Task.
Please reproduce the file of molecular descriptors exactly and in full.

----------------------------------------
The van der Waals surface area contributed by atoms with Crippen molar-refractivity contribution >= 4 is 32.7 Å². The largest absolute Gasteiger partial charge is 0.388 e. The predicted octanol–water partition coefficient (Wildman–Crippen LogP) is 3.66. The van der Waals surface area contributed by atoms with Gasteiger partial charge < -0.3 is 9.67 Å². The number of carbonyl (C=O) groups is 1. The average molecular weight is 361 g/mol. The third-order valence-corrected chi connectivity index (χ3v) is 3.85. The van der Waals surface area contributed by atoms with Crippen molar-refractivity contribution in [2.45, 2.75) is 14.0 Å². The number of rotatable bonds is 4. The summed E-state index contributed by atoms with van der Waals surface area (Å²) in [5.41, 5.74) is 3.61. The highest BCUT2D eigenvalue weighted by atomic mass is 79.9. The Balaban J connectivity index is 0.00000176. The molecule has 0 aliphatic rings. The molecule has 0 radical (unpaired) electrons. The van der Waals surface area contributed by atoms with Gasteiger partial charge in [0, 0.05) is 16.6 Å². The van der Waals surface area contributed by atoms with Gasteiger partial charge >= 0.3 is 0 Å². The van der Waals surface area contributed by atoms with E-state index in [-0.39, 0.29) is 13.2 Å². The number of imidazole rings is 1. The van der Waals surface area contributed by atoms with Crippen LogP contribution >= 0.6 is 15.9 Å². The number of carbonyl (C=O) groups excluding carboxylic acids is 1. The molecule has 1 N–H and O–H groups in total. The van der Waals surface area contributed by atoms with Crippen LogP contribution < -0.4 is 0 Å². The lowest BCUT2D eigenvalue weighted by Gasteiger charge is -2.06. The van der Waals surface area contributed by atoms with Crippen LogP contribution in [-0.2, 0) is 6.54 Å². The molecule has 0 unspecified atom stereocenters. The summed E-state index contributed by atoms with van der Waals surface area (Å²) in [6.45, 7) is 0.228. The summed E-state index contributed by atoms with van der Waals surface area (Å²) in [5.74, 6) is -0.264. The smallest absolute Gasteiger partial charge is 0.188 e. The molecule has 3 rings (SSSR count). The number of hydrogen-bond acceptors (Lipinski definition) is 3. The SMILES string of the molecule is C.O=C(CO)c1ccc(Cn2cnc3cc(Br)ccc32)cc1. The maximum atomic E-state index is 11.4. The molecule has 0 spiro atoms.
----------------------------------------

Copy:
The van der Waals surface area contributed by atoms with Crippen molar-refractivity contribution >= 4 is 32.7 Å². The largest absolute Gasteiger partial charge is 0.388 e. The predicted octanol–water partition coefficient (Wildman–Crippen LogP) is 3.66. The van der Waals surface area contributed by atoms with Gasteiger partial charge < -0.3 is 9.67 Å². The number of carbonyl (C=O) groups is 1. The average molecular weight is 361 g/mol. The third-order valence-corrected chi connectivity index (χ3v) is 3.85. The van der Waals surface area contributed by atoms with Crippen molar-refractivity contribution in [2.45, 2.75) is 14.0 Å². The number of rotatable bonds is 4. The summed E-state index contributed by atoms with van der Waals surface area (Å²) in [5.41, 5.74) is 3.61. The highest BCUT2D eigenvalue weighted by atomic mass is 79.9. The Balaban J connectivity index is 0.00000176. The molecule has 0 aliphatic rings. The molecule has 0 radical (unpaired) electrons. The van der Waals surface area contributed by atoms with Gasteiger partial charge in [0, 0.05) is 16.6 Å². The van der Waals surface area contributed by atoms with Gasteiger partial charge >= 0.3 is 0 Å². The van der Waals surface area contributed by atoms with E-state index in [-0.39, 0.29) is 13.2 Å². The number of imidazole rings is 1. The van der Waals surface area contributed by atoms with Crippen LogP contribution >= 0.6 is 15.9 Å². The number of carbonyl (C=O) groups excluding carboxylic acids is 1. The molecule has 1 N–H and O–H groups in total. The van der Waals surface area contributed by atoms with Crippen LogP contribution < -0.4 is 0 Å². The lowest BCUT2D eigenvalue weighted by Gasteiger charge is -2.06. The van der Waals surface area contributed by atoms with Crippen LogP contribution in [-0.2, 0) is 6.54 Å². The molecule has 0 unspecified atom stereocenters. The summed E-state index contributed by atoms with van der Waals surface area (Å²) in [6.45, 7) is 0.228. The summed E-state index contributed by atoms with van der Waals surface area (Å²) in [5.74, 6) is -0.264. The smallest absolute Gasteiger partial charge is 0.188 e. The molecule has 3 rings (SSSR count). The number of hydrogen-bond acceptors (Lipinski definition) is 3. The SMILES string of the molecule is C.O=C(CO)c1ccc(Cn2cnc3cc(Br)ccc32)cc1. The maximum atomic E-state index is 11.4. The molecule has 0 spiro atoms.